Canadian Forest Service Publications

Moderate drop in water table increases peatland vulnerability to post-fire regime shift. 2015. Kettridge, N.; Turetsky, M.R.; Sherwood, J.H.; Thompson, D.K.; Miller, C.A.; Benscoter, B.W.; Flannigan, M.D.; Wotton, B.M.; Waddington, J.M. Scientific Reports 5(8063):1-4.

Year: 2015

Issued by: Northern Forestry Centre

Catalog ID: 35909

Language: English

Availability: PDF (download)

Available from the Journal's Web site.
DOI: 10.1038/srep08063

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Northern and tropical peatlands represent a globally significant carbon reserve accumulated over thousands of years of waterlogged conditions. It is unclear whether moderate drying predicted for northern peatlands will stimulate burning and carbon losses as has occurred in their smaller tropical counterparts where the carbon legacy has been destabilized due to severe drainage and deep peat fires. Capitalizing on a unique long-term experiment, we quantify the post-wildfire recovery of a northern peatland subjected to decadal drainage. We show that the moderate drop in water table position predicted for most northern regions triggers a shift in vegetation composition previously observed within only severely disturbed tropical peatlands. The combined impact of moderate drainage followed by wildfire converted the low productivity, moss-dominated peatland to a non-carbon accumulating shrub-grass ecosystem. This new ecosystem is likely to experience a low intensity, high frequency wildfire regime, which will further deplete the legacy of stored peat carbon.

Plain Language Summary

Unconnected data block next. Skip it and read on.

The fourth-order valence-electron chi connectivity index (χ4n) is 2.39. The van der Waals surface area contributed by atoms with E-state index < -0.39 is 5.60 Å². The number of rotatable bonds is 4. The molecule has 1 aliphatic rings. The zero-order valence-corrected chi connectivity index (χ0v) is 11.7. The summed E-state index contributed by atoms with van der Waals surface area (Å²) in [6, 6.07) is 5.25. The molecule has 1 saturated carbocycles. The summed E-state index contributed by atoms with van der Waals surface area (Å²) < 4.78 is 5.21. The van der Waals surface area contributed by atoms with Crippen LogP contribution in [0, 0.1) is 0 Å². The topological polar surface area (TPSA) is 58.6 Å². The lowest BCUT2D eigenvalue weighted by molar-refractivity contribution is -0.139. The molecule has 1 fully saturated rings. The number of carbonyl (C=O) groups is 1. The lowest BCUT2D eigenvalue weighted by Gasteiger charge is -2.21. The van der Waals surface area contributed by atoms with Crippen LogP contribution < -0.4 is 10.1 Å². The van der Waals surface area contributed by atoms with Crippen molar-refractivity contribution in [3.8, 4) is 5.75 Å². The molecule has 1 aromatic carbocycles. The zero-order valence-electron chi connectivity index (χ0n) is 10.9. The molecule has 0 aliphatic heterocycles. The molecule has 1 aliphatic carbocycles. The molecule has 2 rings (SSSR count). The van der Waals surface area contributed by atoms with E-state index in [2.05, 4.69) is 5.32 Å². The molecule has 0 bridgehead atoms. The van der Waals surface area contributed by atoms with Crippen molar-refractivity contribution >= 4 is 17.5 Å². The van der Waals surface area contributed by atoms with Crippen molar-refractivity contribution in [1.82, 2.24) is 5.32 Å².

This paper is a case study of a peatland located 35 km southeast of Slave Lake, Alberta, that was drained experimentally in the early 1980s to study the impact of peatland drainage on tree growth. After being drained for nearly 20 years, the 2001 Chisholm wildfire burned over the entire drained peatland area. We visited the site and examined the vegetation and peat soil structure in 2008. We found that none of the peat-forming mosses grew back in the drained area of the peatland after the fire, while the un-drained areas of the peatland recovered their peat-forming mosses in abundance. In place of the peat-forming mosses, shrubs and grass dominated the drained area. By examining both the sunlight levels at the ground surface and the drained peat’s physical properties, we conclude that both of those factors are likely responsible for making the drained and burned portion of the peatland inhospitable to the growth of the peat-forming mosses that were responsible for the formation of the peatland in the first place. This shift towards a non-peat forming grass-shrub ecosystem is likely irreversible without direct human intervention such as blocking the drainage ditches. This site may serve as a model for future climate change where increasing temperatures may affect peatlands similar to the drainage impact observed here, resulting in an increased frequency of this post-fire vegetation shift.